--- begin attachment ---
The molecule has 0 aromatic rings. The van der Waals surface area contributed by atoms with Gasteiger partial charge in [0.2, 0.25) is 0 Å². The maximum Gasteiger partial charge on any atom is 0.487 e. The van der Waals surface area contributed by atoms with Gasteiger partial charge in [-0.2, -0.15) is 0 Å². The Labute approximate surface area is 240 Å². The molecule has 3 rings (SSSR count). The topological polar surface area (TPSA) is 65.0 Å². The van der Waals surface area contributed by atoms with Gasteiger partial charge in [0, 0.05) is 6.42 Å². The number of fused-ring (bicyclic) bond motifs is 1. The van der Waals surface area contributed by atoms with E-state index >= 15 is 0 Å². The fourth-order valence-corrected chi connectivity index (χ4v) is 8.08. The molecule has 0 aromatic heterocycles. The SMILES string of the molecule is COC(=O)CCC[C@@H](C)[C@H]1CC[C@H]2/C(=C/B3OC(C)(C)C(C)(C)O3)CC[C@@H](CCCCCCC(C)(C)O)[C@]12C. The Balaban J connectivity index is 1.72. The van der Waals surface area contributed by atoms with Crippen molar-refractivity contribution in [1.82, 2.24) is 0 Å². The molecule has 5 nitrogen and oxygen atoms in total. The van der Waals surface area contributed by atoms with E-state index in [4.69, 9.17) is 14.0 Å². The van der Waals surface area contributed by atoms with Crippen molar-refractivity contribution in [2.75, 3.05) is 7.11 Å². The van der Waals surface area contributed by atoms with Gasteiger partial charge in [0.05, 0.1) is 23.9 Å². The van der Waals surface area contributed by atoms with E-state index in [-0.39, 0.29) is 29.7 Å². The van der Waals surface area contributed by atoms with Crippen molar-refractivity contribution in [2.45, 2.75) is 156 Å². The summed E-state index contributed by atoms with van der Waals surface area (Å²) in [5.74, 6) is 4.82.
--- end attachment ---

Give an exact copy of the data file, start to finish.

The molecule has 0 aromatic rings. The van der Waals surface area contributed by atoms with Gasteiger partial charge in [0.2, 0.25) is 0 Å². The maximum Gasteiger partial charge on any atom is 0.487 e. The van der Waals surface area contributed by atoms with Gasteiger partial charge in [-0.2, -0.15) is 0 Å². The Labute approximate surface area is 240 Å². The molecule has 3 rings (SSSR count). The topological polar surface area (TPSA) is 65.0 Å². The van der Waals surface area contributed by atoms with Gasteiger partial charge in [0, 0.05) is 6.42 Å². The number of fused-ring (bicyclic) bond motifs is 1. The van der Waals surface area contributed by atoms with E-state index >= 15 is 0 Å². The fourth-order valence-corrected chi connectivity index (χ4v) is 8.08. The molecule has 0 aromatic heterocycles. The SMILES string of the molecule is COC(=O)CCC[C@@H](C)[C@H]1CC[C@H]2/C(=C/B3OC(C)(C)C(C)(C)O3)CC[C@@H](CCCCCCC(C)(C)O)[C@]12C. The Balaban J connectivity index is 1.72. The van der Waals surface area contributed by atoms with Crippen molar-refractivity contribution in [1.82, 2.24) is 0 Å². The molecule has 5 nitrogen and oxygen atoms in total. The van der Waals surface area contributed by atoms with E-state index in [4.69, 9.17) is 14.0 Å². The van der Waals surface area contributed by atoms with Crippen molar-refractivity contribution in [2.75, 3.05) is 7.11 Å². The van der Waals surface area contributed by atoms with Gasteiger partial charge in [0.05, 0.1) is 23.9 Å². The van der Waals surface area contributed by atoms with E-state index in [-0.39, 0.29) is 29.7 Å². The van der Waals surface area contributed by atoms with Crippen molar-refractivity contribution in [2.45, 2.75) is 156 Å². The summed E-state index contributed by atoms with van der Waals surface area (Å²) in [5.74, 6) is 4.82.